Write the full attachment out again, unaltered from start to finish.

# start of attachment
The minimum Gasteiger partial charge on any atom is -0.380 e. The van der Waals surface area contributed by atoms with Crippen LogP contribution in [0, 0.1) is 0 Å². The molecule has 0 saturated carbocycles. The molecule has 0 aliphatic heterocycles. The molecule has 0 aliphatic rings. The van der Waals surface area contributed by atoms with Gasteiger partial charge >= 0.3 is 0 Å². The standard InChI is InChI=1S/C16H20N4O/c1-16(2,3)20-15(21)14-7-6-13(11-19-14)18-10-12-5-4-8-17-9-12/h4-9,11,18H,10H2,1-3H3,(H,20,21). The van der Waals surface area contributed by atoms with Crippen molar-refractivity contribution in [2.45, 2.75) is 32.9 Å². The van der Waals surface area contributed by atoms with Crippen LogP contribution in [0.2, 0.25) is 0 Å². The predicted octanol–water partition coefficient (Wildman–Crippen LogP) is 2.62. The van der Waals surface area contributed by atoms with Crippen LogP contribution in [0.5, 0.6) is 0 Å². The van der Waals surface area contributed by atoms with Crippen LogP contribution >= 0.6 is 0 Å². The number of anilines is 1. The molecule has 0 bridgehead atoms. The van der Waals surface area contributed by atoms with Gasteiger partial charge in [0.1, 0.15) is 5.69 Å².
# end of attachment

The minimum Gasteiger partial charge on any atom is -0.380 e. The van der Waals surface area contributed by atoms with Crippen LogP contribution in [0, 0.1) is 0 Å². The molecule has 0 saturated carbocycles. The molecule has 0 aliphatic heterocycles. The molecule has 0 aliphatic rings. The van der Waals surface area contributed by atoms with Gasteiger partial charge >= 0.3 is 0 Å². The standard InChI is InChI=1S/C16H20N4O/c1-16(2,3)20-15(21)14-7-6-13(11-19-14)18-10-12-5-4-8-17-9-12/h4-9,11,18H,10H2,1-3H3,(H,20,21). The van der Waals surface area contributed by atoms with Crippen molar-refractivity contribution in [2.45, 2.75) is 32.9 Å². The van der Waals surface area contributed by atoms with Crippen LogP contribution in [0.2, 0.25) is 0 Å². The predicted octanol–water partition coefficient (Wildman–Crippen LogP) is 2.62. The van der Waals surface area contributed by atoms with Crippen LogP contribution in [0.5, 0.6) is 0 Å². The van der Waals surface area contributed by atoms with Crippen LogP contribution >= 0.6 is 0 Å². The number of anilines is 1. The molecule has 0 bridgehead atoms. The van der Waals surface area contributed by atoms with Gasteiger partial charge in [0.1, 0.15) is 5.69 Å².